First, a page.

Current Research

I have just publlished a co-edited collection titled Storytelling in the Media Convergence Age: Screen Narrative Contexts. The essays in the collection connect industrial conditions of production to the way stories are told across a range of media (television, comics, films and video games) in several different countries from the UK and the US to India. The collection reflects my interest in narrative theory and intermediality, that is the relations between different media.

My own contribution compares the UK and US adaptations of Sherlock Holmes, Sherlock and Elementary, by placing them within the context of their national broadcasting cultures. This reflects my interests in television, media industries and Sherlock Holmes. I am currently working on a monograph entitled 'I Hear of Sherlock Everywhere': Multi-media, Transatlantic, Post-Millennial Holmes which compares the representation and reception of Holmes in the UK and the US.

Currently in press is Many More Lives of the Batman, an updated sequel to my classic co-edited book The Many Lives of the Batman, first published in 1991. The new book reprints the best essays and interviews from the original and contains several new chapters. The book reflects my interests in both comics and popular culture icons.

I am currently working on a collaborative project with colleagues at our Ningbo campus and at Loughborough University. The project concerns China, heritage and comparative memory studies. This reflects my interest in cultural memory and the representation of history in popular culture.

Past Research

I have just published a co-authored book called Star Trek and American Television. The book uses Star Trek as a case study to investigate the history of American television, the way that television shows get made and the ways that television tells stories. It is based on interviews with more than twenty Star Trek personnel including Sir Patrick Stewart (who wrote the foreword for the book) and William Shatner.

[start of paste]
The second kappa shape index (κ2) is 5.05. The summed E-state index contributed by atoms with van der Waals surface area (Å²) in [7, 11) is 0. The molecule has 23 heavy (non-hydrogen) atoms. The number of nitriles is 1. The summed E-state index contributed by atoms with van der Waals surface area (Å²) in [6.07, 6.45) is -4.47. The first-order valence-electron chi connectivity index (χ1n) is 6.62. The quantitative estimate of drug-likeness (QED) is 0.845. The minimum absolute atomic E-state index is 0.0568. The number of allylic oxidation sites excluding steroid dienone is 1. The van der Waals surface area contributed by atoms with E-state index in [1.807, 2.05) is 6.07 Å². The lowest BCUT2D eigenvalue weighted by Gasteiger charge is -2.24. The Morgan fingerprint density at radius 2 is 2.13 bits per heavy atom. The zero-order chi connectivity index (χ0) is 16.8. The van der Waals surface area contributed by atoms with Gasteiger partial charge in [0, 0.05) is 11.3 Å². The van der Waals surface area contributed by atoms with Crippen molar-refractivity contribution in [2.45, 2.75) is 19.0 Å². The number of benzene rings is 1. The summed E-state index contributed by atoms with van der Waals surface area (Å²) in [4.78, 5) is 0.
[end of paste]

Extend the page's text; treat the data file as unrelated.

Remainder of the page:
I have in the past co-edited books on Batman and on the television show Lost. I have published book chapters and journal articles on Shakespeare, on fandom, on screen acting and on the representation of history.

  • ROBERTA PEARSON, 2017. ‘Additionality and Cohesion in Transfictional Worlds’ The Velvet Light Trap. 79(spring), 113-119
  • ROBERTA PEARSON, 2016. Googling Sherlock Holmes: Popular Memory, Platforms, Protocols and Paratexts’. In: SARA PESCE AND PAOLO NOTA, ed., The Politics of Ephemeral Digital Media: Permanance and Obsolescence in Paratexts Routledge. 77-94
  • ROBERTA PEARSON, 2015. Sherlock Holmes, a De Facto Franchise?. In: LINCOLN GERAGHTY, ed., Popular Media Cultures: Fans, Audiences and Paratexts Palgrave-MacMillan. 186-205
  • ROBERTA PEARSON, 2015. ‘I hear of Sherlock Everywhere’?: The Holmes Franchise at the Centre and the Margins. In: JENNIFER ALEXANDER, DANIEL JACKSON, HEATHER SAVIGNY AND EINAR THORSEN, ed., Media, Margins and Popular Culture Palgrave-MacMillan. 188-201
  • ROBERTA PEARSON, WILLIAM URICCHIO AND WILL BROOKER, ed., 2015. Many More Lives of the Batman BFI/Palgrave.
  • ROBERTA PEARSON, 2014. Remembering Frank Sinatra: Celebrity Studies Meets Memory Studies’. In: BRONWEN THOMAS and JULIAN ROUND, eds., Real Lives, Celebrity Stories:: Narratives of Ordinary and Extraordinary People Across Media Bloomsbury. 187-209
  • ROBERTA PEARSON and MAIRE MESSENGER DAVIES, 2014. Star Trek and American Television University of California Press.
  • ROBERTA PEARSON and ANTHONY N. SMITH, eds., 2014. Storytelling in the Media Convergence Age: Screen Narrative Contexts Palgrave MacMillan.
  • ROBERTA PEARSON, 2014. A Case of Idenity: Sherlock, Elementary and Their National Broadcasting Systems. In: ROBERTA PEARSON and ANTHONY N. SMITH, eds., Storytelling in the Media Convergence Age: Screen Narrative Contexts Palgrave MacMillan.
  • 2013. Star Trek: Serialized Ideology. In: JASON MITTELL, ed., How to Watch TV New York University Press. 213-222